Chapter

Democracy in the Court

Albert W. Dzur

in Punishment, Participatory Democracy, and the Jury

Published in print September 2012 | ISBN: 9780199874095
Published online September 2012 | e-ISBN: 9780199980024 | DOI: http://dx.doi.org/10.1093/acprof:oso/9780199874095.003.0005

Series: Studies in Penal Theory and Philosophy

Democracy in the Court

Show Summary Details

Preview

As demonstrated in the previous chapter, a core strand of political thought emphasizes citizen attentiveness and attachment to the law as stabilizing and legitimating forces. To develop these points in the contemporary criminal justice context, this chapter draws on Duff’s normative theory of the trial, which shows meaningful punishment to require attentiveness and attachment in the form of moral deliberation, emotional connection, and communication. Closely related is the critique of professional distance between courts, victims, offenders, and communities offered by Braithwaite, Christie, and other restorative justice proponents who seek informal participation to reconnect to communities. The jury, underutilized today and overlooked by restorative justice advocates, is a tool for fostering public moral deliberation inside and outside the courtroom. This chapter makes clear, however, that the co-creation of justice and co-responsibility for punishment fostered by the jury as a force of rational disorganization are different from the politicized courtroom imagined by nullification proponents. The participatory democratic courtroom advocated here may foster ambivalence but not distrust regarding officials and it demands attention to individual cases and attachment to real human beings, not ideology.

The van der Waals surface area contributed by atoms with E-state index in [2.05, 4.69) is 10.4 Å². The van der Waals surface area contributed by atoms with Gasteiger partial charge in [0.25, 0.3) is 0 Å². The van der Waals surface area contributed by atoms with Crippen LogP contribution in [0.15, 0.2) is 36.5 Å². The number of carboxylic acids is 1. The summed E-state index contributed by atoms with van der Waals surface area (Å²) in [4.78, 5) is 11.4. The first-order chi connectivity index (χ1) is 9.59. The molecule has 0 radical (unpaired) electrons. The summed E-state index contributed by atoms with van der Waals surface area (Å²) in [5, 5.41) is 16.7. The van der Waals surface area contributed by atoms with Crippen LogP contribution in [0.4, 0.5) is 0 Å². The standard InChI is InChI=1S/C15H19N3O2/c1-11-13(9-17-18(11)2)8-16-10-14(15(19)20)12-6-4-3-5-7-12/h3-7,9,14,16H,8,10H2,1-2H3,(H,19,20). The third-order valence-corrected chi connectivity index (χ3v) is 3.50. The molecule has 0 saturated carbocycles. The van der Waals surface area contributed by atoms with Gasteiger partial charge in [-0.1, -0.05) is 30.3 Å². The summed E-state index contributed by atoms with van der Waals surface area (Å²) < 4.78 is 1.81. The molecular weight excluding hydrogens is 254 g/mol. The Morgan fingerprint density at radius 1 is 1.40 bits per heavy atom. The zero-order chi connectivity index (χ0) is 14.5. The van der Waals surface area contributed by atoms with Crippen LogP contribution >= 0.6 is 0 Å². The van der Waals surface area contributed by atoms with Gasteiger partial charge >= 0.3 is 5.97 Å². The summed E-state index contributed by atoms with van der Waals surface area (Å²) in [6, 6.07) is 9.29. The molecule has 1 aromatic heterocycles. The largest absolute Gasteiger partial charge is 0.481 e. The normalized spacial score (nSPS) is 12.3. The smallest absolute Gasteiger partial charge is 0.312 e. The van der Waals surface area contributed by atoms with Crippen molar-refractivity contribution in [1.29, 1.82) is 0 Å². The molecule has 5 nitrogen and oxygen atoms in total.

Keywords: Braithwaite; Christie; communication; courts; Duff; jury nullification; offenders; public deliberation; restorative justice; victims

Chapter.  8898 words. 

Subjects: Political Theory

Full text: subscription required

How to subscribe Recommend to my Librarian

Buy this work at Oxford University Press »

Users without a subscription are not able to see the full content. Please, subscribe or login to access all content.